Patrol aircraft now has engines
July 7, 2008 · Updated 10:59 PM
Boeing reached another milestone June 21 at its Renton plant when two engines were installed on the Navy’s first P-8A Poseidon.
The assembly is reportedly on schedule, according to a Boeing press release. Whidbey Island Naval Air Station is awaiting arrival of the Poseidon, a submarine hunter and surveillance aircraft.
Following final functional checks, the Boeing-led Poseidon industry team will conduct initial engine runs. The company will deliver the first test aircraft to the Navy in 2009.
Engine installation is the culmination of efforts by Boeing and partner CFM International to leverage “lean” practices from commercial industry to maximize efficiency. Lean is the optimal way of producing goods through the removal of waste and implementing flow, as opposed to batch and queue.
In what Boeing calls an unprecedented collaboration, Boeing Integrated Defense Systems and Boeing Commercial Airplanes are working together to build the P-8A, a military derivative of the 737-800, on a new final assembly line. The factory’s third line takes advantage of the manufacturing processes and performance of the highly-reliable, next-generation 737.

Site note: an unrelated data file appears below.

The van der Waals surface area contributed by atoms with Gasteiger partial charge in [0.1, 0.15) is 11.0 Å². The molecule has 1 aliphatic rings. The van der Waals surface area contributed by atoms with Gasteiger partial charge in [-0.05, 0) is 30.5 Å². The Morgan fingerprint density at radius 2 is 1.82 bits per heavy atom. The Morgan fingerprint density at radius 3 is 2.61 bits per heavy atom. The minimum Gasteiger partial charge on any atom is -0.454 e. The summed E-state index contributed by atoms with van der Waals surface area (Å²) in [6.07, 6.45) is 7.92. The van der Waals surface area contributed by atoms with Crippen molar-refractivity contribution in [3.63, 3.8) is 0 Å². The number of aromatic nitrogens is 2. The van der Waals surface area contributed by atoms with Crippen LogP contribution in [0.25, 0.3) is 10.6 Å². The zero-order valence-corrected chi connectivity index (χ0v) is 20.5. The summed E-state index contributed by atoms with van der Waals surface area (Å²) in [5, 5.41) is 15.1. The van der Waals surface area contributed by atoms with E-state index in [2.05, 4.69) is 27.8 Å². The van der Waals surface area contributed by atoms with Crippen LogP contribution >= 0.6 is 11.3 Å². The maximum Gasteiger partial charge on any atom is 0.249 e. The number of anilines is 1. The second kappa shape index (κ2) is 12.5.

The CFM engines, with 27,300 pounds of thrust, have industry-leading dispatch reliability in excess of 99.99 percent, the press release continued. CFM delivered the engines to Boeing in early May.
The Navy plans to purchase 108 P-8As to replace its fleet of P-3C aircraft. Initial operational capability is slated for 2013. The P-8A will provide increased capability in long-range anti-submarine warfare, anti-surface warfare, intelligence, surveillance and reconnaissance.
The Poseidon will replace the P-3 Orions at Whidbey Island Naval Air Station.